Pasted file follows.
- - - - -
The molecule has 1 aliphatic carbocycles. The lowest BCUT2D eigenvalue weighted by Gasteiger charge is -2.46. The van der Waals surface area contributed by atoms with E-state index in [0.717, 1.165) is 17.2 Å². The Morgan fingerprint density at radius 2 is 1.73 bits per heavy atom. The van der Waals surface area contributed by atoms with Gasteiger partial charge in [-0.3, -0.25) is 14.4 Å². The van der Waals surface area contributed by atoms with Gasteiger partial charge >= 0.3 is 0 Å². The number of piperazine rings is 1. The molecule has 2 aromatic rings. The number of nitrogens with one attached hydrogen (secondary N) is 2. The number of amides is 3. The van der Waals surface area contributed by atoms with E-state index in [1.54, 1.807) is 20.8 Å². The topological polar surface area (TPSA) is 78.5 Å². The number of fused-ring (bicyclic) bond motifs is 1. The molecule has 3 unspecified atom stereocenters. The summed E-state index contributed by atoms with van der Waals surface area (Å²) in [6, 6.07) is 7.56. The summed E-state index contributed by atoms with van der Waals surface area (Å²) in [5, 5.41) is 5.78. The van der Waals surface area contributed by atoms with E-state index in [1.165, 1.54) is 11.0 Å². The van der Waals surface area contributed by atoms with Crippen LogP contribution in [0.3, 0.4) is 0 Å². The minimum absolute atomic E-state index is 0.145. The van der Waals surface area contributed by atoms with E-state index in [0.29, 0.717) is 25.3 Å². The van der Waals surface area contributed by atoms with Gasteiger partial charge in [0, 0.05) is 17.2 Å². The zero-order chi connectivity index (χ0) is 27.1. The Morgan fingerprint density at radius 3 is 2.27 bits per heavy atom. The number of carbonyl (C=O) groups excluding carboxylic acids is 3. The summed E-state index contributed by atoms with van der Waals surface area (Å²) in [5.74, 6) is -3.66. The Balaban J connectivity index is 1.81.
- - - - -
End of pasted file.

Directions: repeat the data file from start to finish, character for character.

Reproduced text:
The molecule has 1 aliphatic carbocycles. The lowest BCUT2D eigenvalue weighted by Gasteiger charge is -2.46. The van der Waals surface area contributed by atoms with E-state index in [0.717, 1.165) is 17.2 Å². The Morgan fingerprint density at radius 2 is 1.73 bits per heavy atom. The van der Waals surface area contributed by atoms with Gasteiger partial charge in [-0.3, -0.25) is 14.4 Å². The van der Waals surface area contributed by atoms with Gasteiger partial charge >= 0.3 is 0 Å². The number of piperazine rings is 1. The molecule has 2 aromatic rings. The number of nitrogens with one attached hydrogen (secondary N) is 2. The number of amides is 3. The van der Waals surface area contributed by atoms with E-state index in [1.54, 1.807) is 20.8 Å². The topological polar surface area (TPSA) is 78.5 Å². The number of fused-ring (bicyclic) bond motifs is 1. The molecule has 3 unspecified atom stereocenters. The summed E-state index contributed by atoms with van der Waals surface area (Å²) in [6, 6.07) is 7.56. The summed E-state index contributed by atoms with van der Waals surface area (Å²) in [5, 5.41) is 5.78. The van der Waals surface area contributed by atoms with E-state index in [1.165, 1.54) is 11.0 Å². The van der Waals surface area contributed by atoms with Crippen LogP contribution in [0.3, 0.4) is 0 Å². The minimum absolute atomic E-state index is 0.145. The van der Waals surface area contributed by atoms with E-state index in [0.29, 0.717) is 25.3 Å². The van der Waals surface area contributed by atoms with Gasteiger partial charge in [0, 0.05) is 17.2 Å². The zero-order chi connectivity index (χ0) is 27.1. The Morgan fingerprint density at radius 3 is 2.27 bits per heavy atom. The number of carbonyl (C=O) groups excluding carboxylic acids is 3. The summed E-state index contributed by atoms with van der Waals surface area (Å²) in [5.74, 6) is -3.66. The Balaban J connectivity index is 1.81.